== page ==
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Guru Dutt’s 'Pyaasa', Sushant Singh Rajput’s Death and Cold Capitalist Logic of Separating Artist from Art

File images of Guru Dutt / Sushant Singh Rajput.

File images of Guru Dutt / Sushant Singh Rajput.

There are countless stories of artists who pour their time and effort and specialized skill into their work and don’t get compensated for it. After all this, though, creative persons are mocked and told they should’ve picked another line of work or they should have 'done better at maths'.

Uday Singh Rana
  • News18.com
  • Last Updated: June 17, 2020, 1:01 PM IST
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As the Youtube autoplay algorithm took me from one 1950s Bollywood song to another last week, I realized that it had been eight years since I last watched Guru Dutt's Pyaasa.

The 1957 classic is one of my favourite films of all time.

I fell in love with it when I was a sheltered college student in Delhi University and the world didn’t seem as divided and unequal as it does today.

So, I decided to re-watch it as an adult. While I was halfway through the film, around the time when Johnny Walker as the masseuse Abdul Sattar breaks into "Sar jo tera chakraye", Indian twitter was blowing up. Actor Sushant Singh Rajput, 34, died by suspected suicide.

I couldn’t help but think of Guru Dutt and what was, in his view, the cruel fate that awaits artists.

Journalists, writers, poets, filmmakers, academics, and people in the creative world are torn apart from the fruit of their own labour.

No piece of art that I’ve seen illustrates that better than Pyaasa.

The world loves great art, but seldom uplifts a great artist. Guru Dutt's character, ironically named 'Vijay' (or ‘victory’) for a man who always loses at the game of life, is mocked as 'Kalidasa’ (the fourth century Classical Sanskrit poet) when he tells anyone he's a poet.

A publisher tells him that not only is his work worthless, he also has no formal education in Urdu literature. The publisher asks Vijay, "Kya tumne Mir bhi pada hai? (Have you even read Mir’s poetry?)". He is made to feel small because his clothes are ragged. His brothers sell his poetry for scraps and he later remarks, "Meri zindagi ka mol das anne hai (The price tag on my life is just ten annas)".

The film also shows us that Vijay wasn't always like this. In college, he had a vibrant social life. He was in a strong relationship. But the poet in him saw all that was wrong in the world and he went down this spiral.

In 2016, poet Ashok Vajpayee said that poets and writers are like birds on the branches of trees – they sense the coming of earthquakes before the others do. Vijay, much like the proverbial bird on the branch, sees suffering in the world when others around him go on as if all is well with the world. This worsens his mental health spiral, making him bitter towards the world.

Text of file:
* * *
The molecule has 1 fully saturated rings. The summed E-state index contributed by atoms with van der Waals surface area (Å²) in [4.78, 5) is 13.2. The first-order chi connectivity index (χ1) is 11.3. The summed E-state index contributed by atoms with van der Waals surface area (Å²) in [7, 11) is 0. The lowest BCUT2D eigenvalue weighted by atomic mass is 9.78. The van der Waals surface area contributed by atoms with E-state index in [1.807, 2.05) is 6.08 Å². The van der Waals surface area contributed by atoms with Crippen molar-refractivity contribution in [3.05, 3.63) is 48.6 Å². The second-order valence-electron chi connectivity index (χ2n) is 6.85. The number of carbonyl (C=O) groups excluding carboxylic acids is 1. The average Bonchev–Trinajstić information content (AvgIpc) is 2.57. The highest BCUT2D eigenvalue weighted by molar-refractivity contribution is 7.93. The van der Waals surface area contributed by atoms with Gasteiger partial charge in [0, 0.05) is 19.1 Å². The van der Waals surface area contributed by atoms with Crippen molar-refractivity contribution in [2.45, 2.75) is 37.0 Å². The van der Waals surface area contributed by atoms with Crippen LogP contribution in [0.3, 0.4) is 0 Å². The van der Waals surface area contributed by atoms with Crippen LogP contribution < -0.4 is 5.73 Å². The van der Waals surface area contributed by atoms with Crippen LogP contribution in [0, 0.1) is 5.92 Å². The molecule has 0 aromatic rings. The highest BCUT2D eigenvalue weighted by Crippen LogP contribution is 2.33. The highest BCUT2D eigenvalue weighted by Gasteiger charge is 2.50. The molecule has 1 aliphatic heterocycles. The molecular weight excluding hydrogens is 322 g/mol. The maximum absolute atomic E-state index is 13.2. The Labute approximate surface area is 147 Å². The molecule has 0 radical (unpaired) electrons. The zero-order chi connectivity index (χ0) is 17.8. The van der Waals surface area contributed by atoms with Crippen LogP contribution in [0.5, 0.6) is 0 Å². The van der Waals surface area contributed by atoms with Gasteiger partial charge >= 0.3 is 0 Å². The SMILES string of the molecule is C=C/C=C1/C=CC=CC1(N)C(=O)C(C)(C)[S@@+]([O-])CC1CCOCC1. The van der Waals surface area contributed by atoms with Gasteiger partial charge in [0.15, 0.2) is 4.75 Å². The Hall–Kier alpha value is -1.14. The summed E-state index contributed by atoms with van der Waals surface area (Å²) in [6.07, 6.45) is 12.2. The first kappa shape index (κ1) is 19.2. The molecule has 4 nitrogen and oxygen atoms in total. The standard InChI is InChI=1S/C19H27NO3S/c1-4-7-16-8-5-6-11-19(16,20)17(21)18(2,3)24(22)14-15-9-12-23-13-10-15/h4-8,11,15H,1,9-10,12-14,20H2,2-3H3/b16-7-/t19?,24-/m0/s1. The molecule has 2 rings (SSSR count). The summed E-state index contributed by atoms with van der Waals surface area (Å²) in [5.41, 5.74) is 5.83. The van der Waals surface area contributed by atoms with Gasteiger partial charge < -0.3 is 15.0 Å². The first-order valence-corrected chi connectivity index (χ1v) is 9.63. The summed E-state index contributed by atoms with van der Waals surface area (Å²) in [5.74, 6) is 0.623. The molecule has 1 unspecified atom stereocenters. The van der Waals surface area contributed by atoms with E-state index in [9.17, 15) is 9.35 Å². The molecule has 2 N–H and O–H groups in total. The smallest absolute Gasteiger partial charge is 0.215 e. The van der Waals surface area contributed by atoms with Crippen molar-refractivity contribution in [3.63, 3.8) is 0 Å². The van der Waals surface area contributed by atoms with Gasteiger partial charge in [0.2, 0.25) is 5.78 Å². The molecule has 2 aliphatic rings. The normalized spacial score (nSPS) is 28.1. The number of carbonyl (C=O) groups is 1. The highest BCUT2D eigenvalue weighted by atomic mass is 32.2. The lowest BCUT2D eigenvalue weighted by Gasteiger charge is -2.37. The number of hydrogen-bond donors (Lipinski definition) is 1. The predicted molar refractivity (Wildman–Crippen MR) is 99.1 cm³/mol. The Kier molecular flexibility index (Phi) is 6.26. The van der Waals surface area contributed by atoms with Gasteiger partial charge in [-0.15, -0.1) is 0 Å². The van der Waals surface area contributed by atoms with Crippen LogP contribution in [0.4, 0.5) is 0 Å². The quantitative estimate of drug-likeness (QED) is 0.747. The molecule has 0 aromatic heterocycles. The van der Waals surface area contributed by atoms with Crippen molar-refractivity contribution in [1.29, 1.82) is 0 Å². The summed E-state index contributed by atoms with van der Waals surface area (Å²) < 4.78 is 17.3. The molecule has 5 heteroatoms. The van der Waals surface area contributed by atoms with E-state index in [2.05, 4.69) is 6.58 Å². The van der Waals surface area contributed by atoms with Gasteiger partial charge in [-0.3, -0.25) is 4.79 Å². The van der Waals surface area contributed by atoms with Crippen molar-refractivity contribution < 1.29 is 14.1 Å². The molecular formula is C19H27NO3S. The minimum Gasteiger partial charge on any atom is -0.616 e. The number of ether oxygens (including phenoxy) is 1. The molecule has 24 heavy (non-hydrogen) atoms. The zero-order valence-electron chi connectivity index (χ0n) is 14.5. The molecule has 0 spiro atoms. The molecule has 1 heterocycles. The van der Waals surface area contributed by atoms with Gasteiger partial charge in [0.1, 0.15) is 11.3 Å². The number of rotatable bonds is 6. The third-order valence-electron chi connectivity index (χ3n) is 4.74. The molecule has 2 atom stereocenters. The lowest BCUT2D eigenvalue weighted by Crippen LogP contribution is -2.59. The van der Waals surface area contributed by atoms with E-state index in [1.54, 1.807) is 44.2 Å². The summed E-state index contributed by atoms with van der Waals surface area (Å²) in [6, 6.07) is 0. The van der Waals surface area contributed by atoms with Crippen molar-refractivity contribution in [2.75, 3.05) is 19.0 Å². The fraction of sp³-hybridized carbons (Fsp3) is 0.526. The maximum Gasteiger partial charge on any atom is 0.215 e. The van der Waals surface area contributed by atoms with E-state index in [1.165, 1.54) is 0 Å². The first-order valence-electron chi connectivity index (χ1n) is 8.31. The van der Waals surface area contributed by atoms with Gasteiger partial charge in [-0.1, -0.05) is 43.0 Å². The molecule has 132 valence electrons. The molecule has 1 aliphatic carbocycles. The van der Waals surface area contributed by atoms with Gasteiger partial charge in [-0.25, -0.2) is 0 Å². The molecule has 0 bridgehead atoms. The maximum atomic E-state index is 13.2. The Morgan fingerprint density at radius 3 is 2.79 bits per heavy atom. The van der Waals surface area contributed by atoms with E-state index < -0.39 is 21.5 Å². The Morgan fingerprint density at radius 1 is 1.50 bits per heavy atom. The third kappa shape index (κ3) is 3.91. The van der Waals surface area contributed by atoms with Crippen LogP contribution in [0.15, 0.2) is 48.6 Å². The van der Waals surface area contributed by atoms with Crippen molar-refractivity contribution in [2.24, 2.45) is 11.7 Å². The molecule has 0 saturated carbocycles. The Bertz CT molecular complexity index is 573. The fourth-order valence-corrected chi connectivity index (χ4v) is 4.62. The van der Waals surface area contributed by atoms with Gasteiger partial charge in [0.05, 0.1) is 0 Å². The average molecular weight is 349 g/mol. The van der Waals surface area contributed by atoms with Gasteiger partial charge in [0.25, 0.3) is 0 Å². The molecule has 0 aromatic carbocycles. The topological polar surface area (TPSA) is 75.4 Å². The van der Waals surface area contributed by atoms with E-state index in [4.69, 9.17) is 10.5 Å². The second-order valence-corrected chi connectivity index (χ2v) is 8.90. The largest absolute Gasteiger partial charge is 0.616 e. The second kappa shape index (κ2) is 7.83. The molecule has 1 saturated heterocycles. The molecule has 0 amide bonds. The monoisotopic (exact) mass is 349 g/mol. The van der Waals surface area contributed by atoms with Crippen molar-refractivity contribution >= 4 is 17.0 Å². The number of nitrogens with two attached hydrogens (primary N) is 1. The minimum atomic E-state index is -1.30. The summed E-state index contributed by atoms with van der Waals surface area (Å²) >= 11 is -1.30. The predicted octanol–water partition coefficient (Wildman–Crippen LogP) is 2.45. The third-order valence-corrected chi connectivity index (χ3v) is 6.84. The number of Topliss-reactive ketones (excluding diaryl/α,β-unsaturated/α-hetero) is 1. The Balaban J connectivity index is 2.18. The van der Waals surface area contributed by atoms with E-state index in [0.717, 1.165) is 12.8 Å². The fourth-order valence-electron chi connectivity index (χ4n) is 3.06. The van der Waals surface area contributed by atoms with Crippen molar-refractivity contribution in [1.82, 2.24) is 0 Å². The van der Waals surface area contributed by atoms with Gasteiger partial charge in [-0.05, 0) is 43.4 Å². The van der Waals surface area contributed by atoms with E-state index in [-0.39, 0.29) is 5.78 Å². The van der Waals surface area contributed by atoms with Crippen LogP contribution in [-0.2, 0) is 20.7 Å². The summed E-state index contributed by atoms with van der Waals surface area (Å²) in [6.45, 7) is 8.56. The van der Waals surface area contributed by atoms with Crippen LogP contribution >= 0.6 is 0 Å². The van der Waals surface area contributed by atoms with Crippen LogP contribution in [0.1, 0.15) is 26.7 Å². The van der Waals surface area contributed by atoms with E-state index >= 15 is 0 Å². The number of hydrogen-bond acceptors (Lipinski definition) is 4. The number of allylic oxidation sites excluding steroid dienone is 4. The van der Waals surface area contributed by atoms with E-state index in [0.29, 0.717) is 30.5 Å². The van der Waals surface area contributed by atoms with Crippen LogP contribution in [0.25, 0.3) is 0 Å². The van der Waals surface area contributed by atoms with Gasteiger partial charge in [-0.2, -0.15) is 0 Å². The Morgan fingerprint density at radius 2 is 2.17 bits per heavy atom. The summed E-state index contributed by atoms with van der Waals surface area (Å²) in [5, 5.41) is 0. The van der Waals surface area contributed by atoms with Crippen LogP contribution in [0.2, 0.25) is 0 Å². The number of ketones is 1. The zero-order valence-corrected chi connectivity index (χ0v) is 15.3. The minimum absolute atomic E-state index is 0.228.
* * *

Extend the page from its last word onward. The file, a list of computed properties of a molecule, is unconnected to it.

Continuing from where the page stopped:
His work finally does get recognized, but only when the world thinks he’s dead. While Vijay, presumed dead, ends up in a mental asylum, his work scales new heights. The art and the artist are separated cruelly. Calcutta high-society now toasts to Vijay’s life and refers to him as 'Shayar-e-Aazam' (The great poet). Vijay, though, does not enjoy the fruits of his own labour.

There's a cold, harsh capitalism philosophy at work here. The poetry is published, read in the buses and trams of Calcutta, recited at Mushairas. The poet is a shell of his former self, locked away in a cell.

Guru Dutt himself is said to have died from suicide - his genius truly recognized after his passing. Kaagaz Ke Phool, his other magnum opus, was a commercial disaster but found acclaim as a "Classic" long after Dutt had passed away. But he will never truly die, not while his art lives with us.

The passing of Sushant Singh Rajput betrays the same philosophy. Freelance writers share their stories of working for a pittance.

Artists are asked to design logos for free or in exchange for “experience” by corporations that can easily afford to pay them well.

In 1971, Carolyn Davidson, a design student, designed a logo for a shoe company that paid her $2 an hour.

The design is now famous as the Nike Swoosh.

There are countless stories of artists who pour their time and effort and specialized skill into their work and don’t get compensated for it. After all this, though, creative persons are mocked and told they should’ve picked another line of work or they should have "done better at maths".

This is as good a time as any to check in on every underpaid and overworked writer, producer, editor, journalist, author, poet, academic, filmmaker, actor and creative person that you know.

It is a good time to remind them that their work has value. But more importantly, it is a good time to remind them that they have value as human beings.

Note: If you or someone you know needs help, call any of these helplines: Aasra (Mumbai) 022-27546669, Sneha (Chennai) 044-24640050, Sumaitri (Delhi) 011-23389090, Cooj (Goa) 0832- 2252525, Jeevan (Jamshedpur) 065-76453841, Pratheeksha (Kochi) 048-42448830, Maithri (Kochi) 0484-2540530, Roshni (Hyderabad) 040-66202000, Lifeline 033-64643267 (Kolkata).

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